As Victoria Coren noted in her TV documentary, Saving Mr Banks is a moving film, and is so even if one supposes that it Disneyfies the creation of Mary Poppins the film, and probably its real creator Walt Disney and possibly the books on which it is based, and maybe even the books’ author. Layer upon layer indeed. More »
Posts under ‘On movies’
Posted by RDN under On movies on 8 November 2013. No comments.
This movie has some of the make-do-and-mend of Apollo 13, and much of the interiority of Castaway. It has the great merit of not being sci-fi: it has homelier messages. It is built on a very big scale but you seldom feel it is big or even loud for the sake of it. I thought it amazingly believable. It is also beautiful: the spacecraft’s parachute, especially, takes on a life of its own. The garrulous old-timer played by George Clooney is a proper old-style hero, and the sad, tough, clever scientist played by Sandra Bullock hardly ever shrieks or hyper-ventilates. More »
I wanted to love Le Weekend. It had been discussed as not being a feel-good rom-com or Gerry-romp (even one as good as The Exotic Marigold Hotel, let alone as bad as Quartet), and wasn’t. It seemed likely to not make its middle-aged actresses shriek (as in Mama Mia and It’s Complicated), and it didn’t. But it was dangerously adolescent anyway…. More »
Woody Allen’s Blue Jasmine is a stronger film than most reviewers seem to allow. Indeed, it bears comparison with Girl Most Likely, of which more in a moment. Blue Jasmine has been criticised as being too Woody and not Woody enough. I’d say it is nicely not Woody-self-obsessed, or Woody-neurotic, or Woody-Jewish: it doesn’t channel Woody. But it is a convincing and frightening account of a woman’s decline, and might have been made by plenty of good directors, or written by plenty of good novelists. It is a particularly American theme, I think. More »
This is tricky. I have spent no more than half an hour, ever, reading Hannah Arendt and none at all reading about the contemporary reaction to her “banality of evil” pieces in the New Yorker. Nothing daunted, I will risk riffing on the similarities between Hannah Arendt and Ayn Rand, partly because they were contemporaries; partly because both are the subject of bio-pics; but mostly because they seem to touch on the same verities. More »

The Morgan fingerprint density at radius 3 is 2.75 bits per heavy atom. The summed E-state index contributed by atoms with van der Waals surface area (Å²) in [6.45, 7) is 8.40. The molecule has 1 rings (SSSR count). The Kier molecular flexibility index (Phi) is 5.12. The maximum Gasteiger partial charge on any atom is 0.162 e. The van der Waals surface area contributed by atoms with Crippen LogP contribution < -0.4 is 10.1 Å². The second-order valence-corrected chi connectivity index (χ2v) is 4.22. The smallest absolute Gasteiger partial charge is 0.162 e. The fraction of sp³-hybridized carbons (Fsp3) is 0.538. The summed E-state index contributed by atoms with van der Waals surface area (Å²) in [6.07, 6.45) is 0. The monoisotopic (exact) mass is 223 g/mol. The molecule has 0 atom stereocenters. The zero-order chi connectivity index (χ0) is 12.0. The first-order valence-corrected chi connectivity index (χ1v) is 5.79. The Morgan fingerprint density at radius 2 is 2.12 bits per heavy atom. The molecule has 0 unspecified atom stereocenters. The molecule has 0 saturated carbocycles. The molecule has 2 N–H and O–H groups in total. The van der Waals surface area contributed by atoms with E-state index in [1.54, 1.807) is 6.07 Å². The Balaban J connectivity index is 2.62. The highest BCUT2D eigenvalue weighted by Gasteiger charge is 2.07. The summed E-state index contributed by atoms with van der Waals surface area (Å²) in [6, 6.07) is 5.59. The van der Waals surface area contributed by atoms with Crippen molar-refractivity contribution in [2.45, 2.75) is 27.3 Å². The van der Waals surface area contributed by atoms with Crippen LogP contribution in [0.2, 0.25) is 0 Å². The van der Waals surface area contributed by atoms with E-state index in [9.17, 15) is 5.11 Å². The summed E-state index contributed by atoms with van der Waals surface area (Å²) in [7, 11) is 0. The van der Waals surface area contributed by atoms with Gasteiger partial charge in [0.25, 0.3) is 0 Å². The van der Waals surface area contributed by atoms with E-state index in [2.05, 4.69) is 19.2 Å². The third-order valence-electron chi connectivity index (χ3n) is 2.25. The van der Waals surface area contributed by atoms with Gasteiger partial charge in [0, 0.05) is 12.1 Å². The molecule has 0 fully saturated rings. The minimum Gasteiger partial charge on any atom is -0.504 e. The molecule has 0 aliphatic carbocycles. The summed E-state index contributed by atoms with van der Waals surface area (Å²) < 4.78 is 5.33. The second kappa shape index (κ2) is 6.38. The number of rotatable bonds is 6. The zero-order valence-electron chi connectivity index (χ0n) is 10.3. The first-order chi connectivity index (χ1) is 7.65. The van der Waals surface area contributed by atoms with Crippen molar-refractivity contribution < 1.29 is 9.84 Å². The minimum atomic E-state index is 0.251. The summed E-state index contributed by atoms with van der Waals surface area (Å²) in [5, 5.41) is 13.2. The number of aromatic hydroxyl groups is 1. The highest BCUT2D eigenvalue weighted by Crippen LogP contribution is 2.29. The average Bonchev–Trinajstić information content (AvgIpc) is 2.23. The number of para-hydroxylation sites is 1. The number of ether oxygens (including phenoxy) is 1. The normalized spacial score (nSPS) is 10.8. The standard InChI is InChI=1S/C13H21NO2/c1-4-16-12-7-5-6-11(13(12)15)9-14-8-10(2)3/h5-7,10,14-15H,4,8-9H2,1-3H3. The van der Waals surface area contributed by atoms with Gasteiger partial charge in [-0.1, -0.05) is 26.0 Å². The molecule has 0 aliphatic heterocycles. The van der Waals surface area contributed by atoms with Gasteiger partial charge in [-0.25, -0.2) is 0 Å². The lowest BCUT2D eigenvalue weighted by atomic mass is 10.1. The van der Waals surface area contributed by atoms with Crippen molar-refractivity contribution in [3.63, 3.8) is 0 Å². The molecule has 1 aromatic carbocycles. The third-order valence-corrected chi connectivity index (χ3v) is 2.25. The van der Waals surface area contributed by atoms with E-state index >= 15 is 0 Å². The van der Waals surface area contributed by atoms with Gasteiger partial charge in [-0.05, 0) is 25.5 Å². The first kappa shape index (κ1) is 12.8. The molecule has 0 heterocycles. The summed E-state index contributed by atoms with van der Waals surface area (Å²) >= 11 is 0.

Kevin MacDonald’s Marley (2012) and Esther Anderson & Gian Godoy’s Bob Marley: The making of a legend (2011) don’t really add a lot of new material to the Marley story, I imagine (speaking as an observant fan rather than an informed Marley-sleuth). But the passage of time and advances in two debates – about race and about globalisation – make it easier to discuss the sorts of things which have always lain a little beneath the surface in discussing the man. They would also have forced or encouraged change in Bob Marley himself. More »
Watch out: this film is brilliant but you may pass on it on the basis that it is “charming”, “deeply humane”, “a glorious hymn to the struggles of the working man” and so on, as it is routinely blurbed by admirers. Le Havre is rather better than its fans and possibly even its creators wanted. More »
Posted by RDN under On movies on 16 November 2012. No comments.
This is a marvellous movie with all the zippy conversational smarts of a better Woody Allen but some of the florid psychological glamour of an Almodóvar. This if possible trumps Juno. We meet probably the best ever portrayal of a teenager growing into her intelligence and feeling as she plunges into a proper nightmare of circumstance. Don’t worry, it’s a comic masterpiece too, even if there’s barely a belly-laugh in the whole 150 minutes. (The time flies by, contrary to reports that the film is overlong.) More »
Posted by RDN under On movies on 26 October 2012. No comments.
Lazy or abstracted, a bit of both, I hadn’t researched Killing Them Softly before I schlepped round to a late-evening screening in Belfast. It was a revelation. A little bit The Driver, and a little bit anything by Scorsese (but less posy) and somewhat Gomorrah. More »
Posted by RDN under On movies on 25 October 2012. No comments.
This is a powerful move: involving, intelligent, scary. A bit of a paint-dryer, and no harm in that. Not quite a tear-jerker, which is good. But why did the man in the urinals say it was sentimental? More »